Towletech v.115: Dave Franco's Tinder, Iron Man, Power Rangers, Robot Intimacy, Moon Caves
A weekly round-up of the best tech, science, and geek-related news from around the web.
Google developing smart contact lens with the potential to monitor blood sugar levels and autofocus vision. How long until we get Google Glass-levels of functionality?
Microsoft to cut 18,000 jobs over the next year – almost 15% of its global workforce.
Superman secures top spot on list of “dangerous” superhero search topics – with related entries having a 16.5% chance of landing on a website that has tested positive for online spyware, adware, spam, and viruses.
As part of Marvel's recent superhero changes, the company unveiled Iron Man's new armor and announced the character will be moving to San Francisco to promote the launch of a new mobile app - one that promises beauty, perfection, and possibly even immortality. What could possibly go wrong?
In other Marvel news, this week's Entertainment Weekly shows off the first official photos of the Avengers sequel film and the villain AI Ultron.
The movie reboot of Power Rangers (my absolute favorite show growing up) is bringing some serious talent on board. X-Men: First Class writers Ashley Miller and Zack Stentz have been hired to handle the script – with Star Trek’s Roberto Orci serving as executive producer. Fingers crossed this goes better than those mindless Transformers films...
What it’s like to live one month on Soylent, the lab-made, crowdfunded liquid nourishment of the future:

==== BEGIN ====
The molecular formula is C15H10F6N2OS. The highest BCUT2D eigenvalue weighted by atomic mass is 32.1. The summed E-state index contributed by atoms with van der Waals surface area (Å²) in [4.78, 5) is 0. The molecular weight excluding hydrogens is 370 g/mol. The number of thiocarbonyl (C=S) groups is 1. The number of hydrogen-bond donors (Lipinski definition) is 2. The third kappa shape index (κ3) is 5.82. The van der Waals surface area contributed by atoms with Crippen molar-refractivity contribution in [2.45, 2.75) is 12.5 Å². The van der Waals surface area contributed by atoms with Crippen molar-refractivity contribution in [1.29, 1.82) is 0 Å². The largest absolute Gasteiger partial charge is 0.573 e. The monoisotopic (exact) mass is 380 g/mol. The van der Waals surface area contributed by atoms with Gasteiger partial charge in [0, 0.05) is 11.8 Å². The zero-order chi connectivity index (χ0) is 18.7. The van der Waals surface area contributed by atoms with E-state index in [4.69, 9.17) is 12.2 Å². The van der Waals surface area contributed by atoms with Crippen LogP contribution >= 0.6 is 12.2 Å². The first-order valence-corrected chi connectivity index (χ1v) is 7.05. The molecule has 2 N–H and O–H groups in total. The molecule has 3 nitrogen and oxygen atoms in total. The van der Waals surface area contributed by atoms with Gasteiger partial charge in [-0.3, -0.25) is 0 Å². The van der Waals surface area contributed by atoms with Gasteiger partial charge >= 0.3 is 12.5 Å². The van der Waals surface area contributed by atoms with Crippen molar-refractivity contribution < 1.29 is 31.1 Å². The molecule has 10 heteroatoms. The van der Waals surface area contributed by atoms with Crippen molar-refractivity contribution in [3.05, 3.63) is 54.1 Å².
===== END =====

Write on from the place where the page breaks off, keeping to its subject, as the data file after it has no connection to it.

Amazon unveils Kindle Unlimited subscription offering a library of more than 600,000 ebooks and thousands of audiobooks for $9.99 a month.
Humorous, hypothetical Harry Potter book covers for the wizard during his middle-aged years.
The portable antenna that lets you text your friends even when you don’t have service.
Wired looks at the moral and legal hazards of a robot-filled future: At a panel discussion on July 11, the discussion ranged from whether police should be allowed to have drones that can taser suspected bad guys to whether life-like robots should have legal rights. One of the most provocative topics was robot intimacy. If, for example, pedophilia could be eradicated by assigning child-like robots to sex offenders, would it be ethical to do that? Is it even ethical to do the research to find out if it would work?
And hey, if those aliens turn out to be less than friendly, we could always go hide out in the moon’s underground caves.
Got something you think would be cool for the round-up? Tweet me @kylergee